How Long Do Plecos Live?


How long do plecos live is always a problem that makes many farmers interested. This fish is a fairly common and easy-to-raise freshwater fish line. Plecos own a strong external skin, so this is a factor that makes many of them love them.

If you are also a fish enthusiast and own Plecos in your aquarium, this article is for you. Read the following sections to explore!

How Long Do Plecos Live?

The Bristlenose Pleco belonging to the Loricariidae family is a type of fish from the Amazon Basin. It’s an algae eater and can live for up to five years without problems if you take care of it properly, but some experts say they last even longer than 12 or 15 years.

Normally, it will take six months to mature and develop the body. But in the first few months of development stages, you can easily see their growth through their body size.

Overall there is no sure information about the life of fish. It is worth mentioning that your care also contributes to its life.

The Factors That Help Extend Your Life For Pleco.

Bristlenose Plecos has a hard appearance with a dark shell that can withstand many temperatures or pH changes. But in some cases, it will still be sensitive to the surrounding environment. Please note these issues!

  • Fish tank size

The Bristlenose Plecos are bottom dwellers who spend most of their time on glass and other surfaces. Thus many people mistakenly think that Plecos don’t need much living space.

An adult Plecos will need a live tank between 25 and 30 gallons in size. If you want to keep more mates, it is good to have a large tank.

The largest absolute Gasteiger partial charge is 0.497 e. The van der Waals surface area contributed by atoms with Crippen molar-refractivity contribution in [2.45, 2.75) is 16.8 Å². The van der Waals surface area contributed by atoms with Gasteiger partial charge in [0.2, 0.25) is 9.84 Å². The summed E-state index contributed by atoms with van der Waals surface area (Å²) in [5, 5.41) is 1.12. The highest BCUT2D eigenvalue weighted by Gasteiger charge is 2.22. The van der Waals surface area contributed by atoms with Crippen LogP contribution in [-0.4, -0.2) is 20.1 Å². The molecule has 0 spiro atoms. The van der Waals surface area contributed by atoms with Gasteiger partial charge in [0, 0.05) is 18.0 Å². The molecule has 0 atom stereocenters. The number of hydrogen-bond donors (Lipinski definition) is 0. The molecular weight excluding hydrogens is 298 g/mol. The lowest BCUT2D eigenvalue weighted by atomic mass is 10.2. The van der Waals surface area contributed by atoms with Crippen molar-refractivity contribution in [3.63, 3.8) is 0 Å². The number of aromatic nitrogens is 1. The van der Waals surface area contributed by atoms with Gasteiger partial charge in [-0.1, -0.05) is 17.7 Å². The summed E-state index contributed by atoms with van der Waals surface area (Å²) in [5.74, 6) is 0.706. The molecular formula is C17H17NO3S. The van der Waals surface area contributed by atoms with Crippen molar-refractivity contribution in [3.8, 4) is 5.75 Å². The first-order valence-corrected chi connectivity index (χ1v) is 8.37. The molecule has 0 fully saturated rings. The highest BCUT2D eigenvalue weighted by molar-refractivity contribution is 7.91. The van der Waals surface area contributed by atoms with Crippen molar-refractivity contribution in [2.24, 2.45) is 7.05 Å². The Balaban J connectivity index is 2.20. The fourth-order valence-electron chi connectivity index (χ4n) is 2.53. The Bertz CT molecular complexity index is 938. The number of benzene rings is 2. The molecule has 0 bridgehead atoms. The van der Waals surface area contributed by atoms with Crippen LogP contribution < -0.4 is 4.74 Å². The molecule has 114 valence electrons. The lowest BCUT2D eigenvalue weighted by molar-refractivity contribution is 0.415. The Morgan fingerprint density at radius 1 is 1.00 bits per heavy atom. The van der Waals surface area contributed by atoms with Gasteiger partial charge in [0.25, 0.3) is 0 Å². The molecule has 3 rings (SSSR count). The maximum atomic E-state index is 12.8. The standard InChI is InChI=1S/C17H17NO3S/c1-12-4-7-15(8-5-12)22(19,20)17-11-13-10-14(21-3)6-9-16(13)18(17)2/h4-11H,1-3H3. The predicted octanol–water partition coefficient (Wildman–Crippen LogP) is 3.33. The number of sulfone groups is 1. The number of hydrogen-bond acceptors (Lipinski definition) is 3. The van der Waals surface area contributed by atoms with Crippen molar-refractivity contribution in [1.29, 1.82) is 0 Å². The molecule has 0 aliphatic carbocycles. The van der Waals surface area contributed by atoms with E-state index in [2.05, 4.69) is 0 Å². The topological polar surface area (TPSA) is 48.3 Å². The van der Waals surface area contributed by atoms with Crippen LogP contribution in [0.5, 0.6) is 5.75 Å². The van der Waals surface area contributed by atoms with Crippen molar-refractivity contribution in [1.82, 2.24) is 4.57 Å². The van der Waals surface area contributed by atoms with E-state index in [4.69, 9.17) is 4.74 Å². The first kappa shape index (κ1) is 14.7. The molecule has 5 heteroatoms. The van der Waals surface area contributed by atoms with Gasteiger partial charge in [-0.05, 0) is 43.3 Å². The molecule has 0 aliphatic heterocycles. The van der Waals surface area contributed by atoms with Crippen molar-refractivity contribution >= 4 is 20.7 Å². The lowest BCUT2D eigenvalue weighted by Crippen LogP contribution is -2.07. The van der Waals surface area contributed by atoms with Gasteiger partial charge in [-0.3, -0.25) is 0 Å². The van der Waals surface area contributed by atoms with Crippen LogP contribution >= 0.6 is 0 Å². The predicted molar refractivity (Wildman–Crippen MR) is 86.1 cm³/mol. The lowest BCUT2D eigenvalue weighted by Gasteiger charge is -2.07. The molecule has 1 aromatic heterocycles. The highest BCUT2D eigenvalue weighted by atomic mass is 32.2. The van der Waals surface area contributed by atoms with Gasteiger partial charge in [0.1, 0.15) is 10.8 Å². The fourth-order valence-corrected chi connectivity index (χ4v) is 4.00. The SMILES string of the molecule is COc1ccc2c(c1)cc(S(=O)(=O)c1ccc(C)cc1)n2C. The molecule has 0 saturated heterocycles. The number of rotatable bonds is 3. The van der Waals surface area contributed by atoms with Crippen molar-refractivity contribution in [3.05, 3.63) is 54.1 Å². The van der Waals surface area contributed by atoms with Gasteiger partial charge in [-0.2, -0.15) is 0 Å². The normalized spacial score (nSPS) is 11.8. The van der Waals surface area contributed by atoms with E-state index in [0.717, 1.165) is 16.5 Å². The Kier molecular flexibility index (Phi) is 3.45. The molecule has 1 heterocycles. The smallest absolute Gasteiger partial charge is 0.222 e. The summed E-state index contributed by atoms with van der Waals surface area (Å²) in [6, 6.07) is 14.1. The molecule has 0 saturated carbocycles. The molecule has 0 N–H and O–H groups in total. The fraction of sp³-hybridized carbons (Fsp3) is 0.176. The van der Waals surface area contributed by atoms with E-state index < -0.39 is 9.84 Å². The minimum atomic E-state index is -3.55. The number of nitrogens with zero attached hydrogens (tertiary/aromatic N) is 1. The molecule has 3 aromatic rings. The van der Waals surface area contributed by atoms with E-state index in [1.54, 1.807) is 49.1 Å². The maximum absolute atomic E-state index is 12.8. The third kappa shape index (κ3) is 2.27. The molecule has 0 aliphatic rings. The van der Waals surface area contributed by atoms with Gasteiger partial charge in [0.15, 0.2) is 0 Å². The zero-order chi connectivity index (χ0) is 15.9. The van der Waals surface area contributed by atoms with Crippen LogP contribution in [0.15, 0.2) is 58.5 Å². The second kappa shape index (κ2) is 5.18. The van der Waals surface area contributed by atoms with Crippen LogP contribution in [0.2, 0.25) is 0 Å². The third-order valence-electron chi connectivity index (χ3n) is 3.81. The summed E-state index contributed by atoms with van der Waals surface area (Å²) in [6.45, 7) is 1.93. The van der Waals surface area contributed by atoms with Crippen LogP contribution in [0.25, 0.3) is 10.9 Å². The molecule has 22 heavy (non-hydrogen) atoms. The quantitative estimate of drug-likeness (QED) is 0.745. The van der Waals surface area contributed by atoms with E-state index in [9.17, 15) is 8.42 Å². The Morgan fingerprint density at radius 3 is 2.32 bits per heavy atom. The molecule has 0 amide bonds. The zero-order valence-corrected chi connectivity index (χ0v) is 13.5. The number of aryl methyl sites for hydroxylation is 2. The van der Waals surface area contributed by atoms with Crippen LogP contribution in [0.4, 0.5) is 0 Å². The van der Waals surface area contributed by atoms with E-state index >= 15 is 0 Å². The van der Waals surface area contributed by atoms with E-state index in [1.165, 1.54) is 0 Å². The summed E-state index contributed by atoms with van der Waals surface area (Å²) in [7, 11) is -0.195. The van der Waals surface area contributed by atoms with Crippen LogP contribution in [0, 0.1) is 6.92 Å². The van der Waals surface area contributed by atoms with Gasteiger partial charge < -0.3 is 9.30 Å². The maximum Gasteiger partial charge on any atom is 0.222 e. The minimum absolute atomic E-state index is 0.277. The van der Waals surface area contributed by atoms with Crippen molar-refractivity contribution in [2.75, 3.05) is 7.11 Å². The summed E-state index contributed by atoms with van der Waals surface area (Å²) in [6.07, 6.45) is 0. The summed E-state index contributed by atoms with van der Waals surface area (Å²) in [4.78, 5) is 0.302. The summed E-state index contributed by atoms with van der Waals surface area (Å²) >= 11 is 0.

In addition, you can add air stones, a light source for the tank, and a quality filter to the inside of the tank.

  • Tankmates

To have a bustling life and diverse ecosystem in the tank, Tankmates are an indispensable element. Plecos fish are very peaceful, and it hardly interferes or has any adverse effects on other individuals in the tank.

You can choose from the following fish to add to the community in your Plecos tank:

  • Guppys
  • Hatchetfish
  • Neon Tetras
  • Bettas
  • Platys
  • Goldfish
  • Cichlids
  • Danios

In addition to selecting mates from many other fish species, you can still keep multiple Plecos in one aquarium. Not only that, you can find some good snails in this fish ecosystem.

Remember that adult Plecos will often be territorial and tend to eat smaller fish. So you also have to consider the size of your mates before you put them in with Plecos.

  • Condition and type of water

Pleco is a fish from South America, so you need to keep it in freshwater to keep it alive. The tank you use needs to have moderate water flow and be supported by high oxygen levels.

You need to follow the pH conditions at 6.5 to 7.5, and the temperature needs to stay within 60 to 80 degrees Fahrenheit. That factor is also good for controlling the water hardness and keeping it in the 20 to 25 ppm range.

  • Plecos’ rations

Plecos are herbivorous fish; in some cases, you can provide vegetables for its diet. Sometimes Plecos can even eat wood to satisfy its needs.

Although most Plecos do not harm anyone else, they are also carnivores. So it is normal that it can eat small insects or bloodworms.

Moreover, you can actively provide Cucumber, Peas, blood, worms, Broccoli, Zucchini, and more. If you are afraid it will be difficult to eat, you can boil hard vegetables before feeding them.

In general, a Plecos diet consists of 15% protein and 85% plant matter.

Do Plecos Have Any Diseases?

Although Bristlenose Plecos possesses a tough shell and is resistant to many elements, it is not completely invulnerable. Refer to the list below to learn some of the ailments that Plecos may have!